Final overall survival in Arm B vs Arm C did not cross the boundary for statistical significance but clinically meaningful overall survival improvement was observed in the PD-L1–high subgroup, despite not being formally tested.
"The study provides additional evidence on the efficacy of immunotherapy in patients with lung cancer. The strong benefit observed in high PD-L1 expressors highlights relevance of biomarkers for patient selection," Dr. Cappuzzo said.
Patients Taking Nivolumab Experience Five-Fold Increase in Overall Survival Compared to Chemotherapy
Five-Year Outcomes from the Randomized, Phase Three Trials CheckMate 017/057: Nivolumab vs Docetaxel in Previously Treated NSCLC
Pooled data on two clinical trials demonstrate patients taking nivolumab realized a greater than five-fold increase in five-year overall survival rate compared with the chemotherapy docetaxel. The presentation was made today by Dr. S. Gettinger of Yale Comprehensive Cancer Center, New Haven, Conn.
Historically, outcomes for advanced non-small cell lung cancer have been poor, with five-year survival rates less than five percent with conventional chemotherapy. Nivolumab, a programmed death-1 inhibitor, was approved in 2015 for patients with previously treated advanced non-small cell lung disease based on two randomized phase three trials, CheckMate 017 and CheckMate 057, which demonstrated improved overall survival compared to docetaxel.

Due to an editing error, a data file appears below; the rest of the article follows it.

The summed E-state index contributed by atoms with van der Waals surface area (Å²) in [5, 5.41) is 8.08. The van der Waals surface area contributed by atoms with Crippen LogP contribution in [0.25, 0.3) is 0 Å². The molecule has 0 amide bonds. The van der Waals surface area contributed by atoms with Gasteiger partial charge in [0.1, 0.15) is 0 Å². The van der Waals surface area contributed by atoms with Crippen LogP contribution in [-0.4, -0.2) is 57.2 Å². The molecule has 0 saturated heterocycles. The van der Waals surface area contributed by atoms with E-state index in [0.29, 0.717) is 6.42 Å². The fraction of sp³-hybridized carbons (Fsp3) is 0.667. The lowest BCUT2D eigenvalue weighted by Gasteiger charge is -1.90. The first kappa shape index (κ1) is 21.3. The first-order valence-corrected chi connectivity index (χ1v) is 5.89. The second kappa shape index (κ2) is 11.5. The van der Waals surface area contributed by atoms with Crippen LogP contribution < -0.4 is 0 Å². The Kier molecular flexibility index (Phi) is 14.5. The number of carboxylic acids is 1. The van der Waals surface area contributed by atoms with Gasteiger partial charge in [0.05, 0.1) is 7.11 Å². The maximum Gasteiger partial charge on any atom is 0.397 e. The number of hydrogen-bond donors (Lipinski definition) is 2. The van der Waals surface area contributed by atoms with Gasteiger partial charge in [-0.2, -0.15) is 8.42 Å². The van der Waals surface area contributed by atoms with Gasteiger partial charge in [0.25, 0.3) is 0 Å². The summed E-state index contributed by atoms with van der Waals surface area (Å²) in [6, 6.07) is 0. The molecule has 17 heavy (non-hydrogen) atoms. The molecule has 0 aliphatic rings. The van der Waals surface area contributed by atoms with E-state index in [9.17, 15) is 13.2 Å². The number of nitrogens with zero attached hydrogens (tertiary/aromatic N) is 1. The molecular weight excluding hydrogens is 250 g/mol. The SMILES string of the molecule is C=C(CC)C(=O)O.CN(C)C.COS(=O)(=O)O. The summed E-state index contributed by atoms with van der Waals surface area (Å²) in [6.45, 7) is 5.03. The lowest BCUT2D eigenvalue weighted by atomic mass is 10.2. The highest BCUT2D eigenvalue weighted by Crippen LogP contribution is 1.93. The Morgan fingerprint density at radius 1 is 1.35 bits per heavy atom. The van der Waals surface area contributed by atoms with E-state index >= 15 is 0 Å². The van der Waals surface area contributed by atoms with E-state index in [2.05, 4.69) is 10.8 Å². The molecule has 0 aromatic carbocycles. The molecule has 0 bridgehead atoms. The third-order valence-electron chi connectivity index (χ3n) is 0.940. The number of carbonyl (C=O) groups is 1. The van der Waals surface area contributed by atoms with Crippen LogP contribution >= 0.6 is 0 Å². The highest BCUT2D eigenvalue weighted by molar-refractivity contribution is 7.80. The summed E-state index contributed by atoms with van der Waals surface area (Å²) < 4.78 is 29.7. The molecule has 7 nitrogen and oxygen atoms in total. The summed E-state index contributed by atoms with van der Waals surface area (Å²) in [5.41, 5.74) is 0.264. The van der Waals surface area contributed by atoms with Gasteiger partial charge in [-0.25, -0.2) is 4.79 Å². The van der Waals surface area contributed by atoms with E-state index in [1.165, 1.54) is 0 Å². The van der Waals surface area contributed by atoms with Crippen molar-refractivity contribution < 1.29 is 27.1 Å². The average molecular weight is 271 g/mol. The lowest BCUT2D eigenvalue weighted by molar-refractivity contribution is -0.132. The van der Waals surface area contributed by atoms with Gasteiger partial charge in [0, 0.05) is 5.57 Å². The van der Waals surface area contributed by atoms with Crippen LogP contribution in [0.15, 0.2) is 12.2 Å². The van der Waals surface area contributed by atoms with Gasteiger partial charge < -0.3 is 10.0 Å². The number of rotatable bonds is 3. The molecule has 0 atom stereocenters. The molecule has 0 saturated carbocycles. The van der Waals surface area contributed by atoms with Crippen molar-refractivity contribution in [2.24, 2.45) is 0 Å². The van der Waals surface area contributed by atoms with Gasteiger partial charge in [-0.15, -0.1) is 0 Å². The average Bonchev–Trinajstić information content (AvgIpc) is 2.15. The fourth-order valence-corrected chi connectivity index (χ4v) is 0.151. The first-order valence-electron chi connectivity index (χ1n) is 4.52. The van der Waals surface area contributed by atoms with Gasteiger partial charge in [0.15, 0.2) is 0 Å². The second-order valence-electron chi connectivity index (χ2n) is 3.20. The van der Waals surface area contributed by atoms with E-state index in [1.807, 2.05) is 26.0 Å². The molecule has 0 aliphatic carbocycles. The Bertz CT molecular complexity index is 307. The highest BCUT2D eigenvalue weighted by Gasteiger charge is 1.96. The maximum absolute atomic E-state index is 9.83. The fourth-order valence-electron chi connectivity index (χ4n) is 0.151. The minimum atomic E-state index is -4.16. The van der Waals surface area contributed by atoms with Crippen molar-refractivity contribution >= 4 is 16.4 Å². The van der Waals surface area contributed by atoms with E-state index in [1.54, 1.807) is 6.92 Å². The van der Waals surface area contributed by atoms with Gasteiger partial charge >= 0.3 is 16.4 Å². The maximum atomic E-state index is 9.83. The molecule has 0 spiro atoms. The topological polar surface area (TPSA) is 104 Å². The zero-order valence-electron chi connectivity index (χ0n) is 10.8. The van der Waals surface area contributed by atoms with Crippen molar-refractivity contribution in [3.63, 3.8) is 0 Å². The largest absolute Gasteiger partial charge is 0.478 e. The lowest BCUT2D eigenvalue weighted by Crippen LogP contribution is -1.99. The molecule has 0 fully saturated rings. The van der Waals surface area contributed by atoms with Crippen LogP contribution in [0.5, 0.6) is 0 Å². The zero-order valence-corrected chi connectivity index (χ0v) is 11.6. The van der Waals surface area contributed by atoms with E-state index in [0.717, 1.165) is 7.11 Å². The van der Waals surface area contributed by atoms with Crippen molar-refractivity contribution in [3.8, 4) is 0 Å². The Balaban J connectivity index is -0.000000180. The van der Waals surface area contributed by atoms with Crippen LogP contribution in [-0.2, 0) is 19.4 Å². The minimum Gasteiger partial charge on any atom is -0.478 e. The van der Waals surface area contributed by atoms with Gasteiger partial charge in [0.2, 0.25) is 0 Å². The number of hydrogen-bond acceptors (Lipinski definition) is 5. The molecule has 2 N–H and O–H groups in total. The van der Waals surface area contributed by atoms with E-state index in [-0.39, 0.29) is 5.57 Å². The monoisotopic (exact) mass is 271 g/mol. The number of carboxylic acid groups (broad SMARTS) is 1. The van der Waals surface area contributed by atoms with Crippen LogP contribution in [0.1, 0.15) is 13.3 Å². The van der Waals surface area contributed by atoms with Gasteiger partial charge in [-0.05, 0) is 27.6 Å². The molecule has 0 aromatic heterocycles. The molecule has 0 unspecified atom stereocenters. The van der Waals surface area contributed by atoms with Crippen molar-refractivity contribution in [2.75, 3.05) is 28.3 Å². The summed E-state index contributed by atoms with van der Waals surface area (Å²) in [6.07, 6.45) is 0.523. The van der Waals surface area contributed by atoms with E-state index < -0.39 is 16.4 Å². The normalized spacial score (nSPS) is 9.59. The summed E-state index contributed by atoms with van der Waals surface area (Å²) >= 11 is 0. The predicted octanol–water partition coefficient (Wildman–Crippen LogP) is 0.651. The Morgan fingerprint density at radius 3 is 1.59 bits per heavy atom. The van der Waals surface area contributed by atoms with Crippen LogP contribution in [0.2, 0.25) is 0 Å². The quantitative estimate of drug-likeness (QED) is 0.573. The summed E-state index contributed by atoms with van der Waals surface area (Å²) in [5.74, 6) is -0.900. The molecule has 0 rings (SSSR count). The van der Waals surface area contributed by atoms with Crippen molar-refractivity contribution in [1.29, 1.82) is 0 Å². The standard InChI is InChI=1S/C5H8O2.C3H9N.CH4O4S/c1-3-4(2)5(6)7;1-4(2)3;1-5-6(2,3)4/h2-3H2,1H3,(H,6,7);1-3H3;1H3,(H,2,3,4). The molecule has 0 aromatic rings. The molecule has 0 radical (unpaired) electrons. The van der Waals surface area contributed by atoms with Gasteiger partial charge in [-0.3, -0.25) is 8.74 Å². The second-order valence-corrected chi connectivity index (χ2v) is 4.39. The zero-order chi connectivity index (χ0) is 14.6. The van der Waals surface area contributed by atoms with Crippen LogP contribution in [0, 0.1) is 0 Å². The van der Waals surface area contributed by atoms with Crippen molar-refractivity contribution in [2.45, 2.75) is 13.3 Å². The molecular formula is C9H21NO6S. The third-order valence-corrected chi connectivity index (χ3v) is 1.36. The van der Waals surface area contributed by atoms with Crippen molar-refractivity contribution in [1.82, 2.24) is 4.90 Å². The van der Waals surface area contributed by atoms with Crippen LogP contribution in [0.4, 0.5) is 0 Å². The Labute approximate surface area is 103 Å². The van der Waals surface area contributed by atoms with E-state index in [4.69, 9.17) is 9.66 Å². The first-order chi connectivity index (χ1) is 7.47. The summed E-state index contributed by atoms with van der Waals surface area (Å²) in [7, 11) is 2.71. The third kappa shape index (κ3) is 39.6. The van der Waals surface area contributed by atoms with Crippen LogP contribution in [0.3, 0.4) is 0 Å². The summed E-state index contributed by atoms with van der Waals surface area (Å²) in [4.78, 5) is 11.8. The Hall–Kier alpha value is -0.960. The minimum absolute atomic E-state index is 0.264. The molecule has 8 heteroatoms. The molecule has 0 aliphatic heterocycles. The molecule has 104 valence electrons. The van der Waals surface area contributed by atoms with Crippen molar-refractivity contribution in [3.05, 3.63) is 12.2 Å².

In CheckMate 017 and 057, 854 patients with advanced NSCLC, Eastern Cooperative Oncology Group performance status 0 to 1, and progression during or after first-line platinum-based chemotherapy, were randomized 1:1 to nivolumab or docetaxel until progression or unacceptable toxicity. After completion of the primary analyses, patients in the docetaxel arm no longer receiving benefit could cross over to receive nivolumab. The researchers set overall survival as the primary endpoint for both studies.
At five-year follow-up, 50 nivolumab patients and nine docetaxel patients were alive. Baseline characteristics of five-year survivors in both arms were similar to the overall population and patients who survived less than one year, except for a higher percentage of patients with ECOG PS 0 or tumor programmed death ligand-1 (PD-L1) expression greater than one percent on nivolumab and ECOG PS 0 and Stage IIIB NSCLC on docetaxel. Nivolumab continued to show long-term overall survival and progression-free survival benefit compared to docetaxel with five-year survival rates of 13.4 percent vs 2.6 percent and progression-free survival rates 8.0 percent compared to 0 percent. The overall survival benefit with nivolumab compared with docetaxel was observed across subgroups, including patients with tumor PD-L1 expression.
"CheckMate 017 and 057 are the first phase three trials to report five-year outcomes for a PD-1 inhibitor in previously treated advanced NSCLC, demonstrating a greater than five-fold increase in five-year OS rates with nivolumab (13.4 percent) compared with docetaxel (2.6 percent). Nivolumab remained well tolerated with no new safety signals," according to Dr. Gettinger.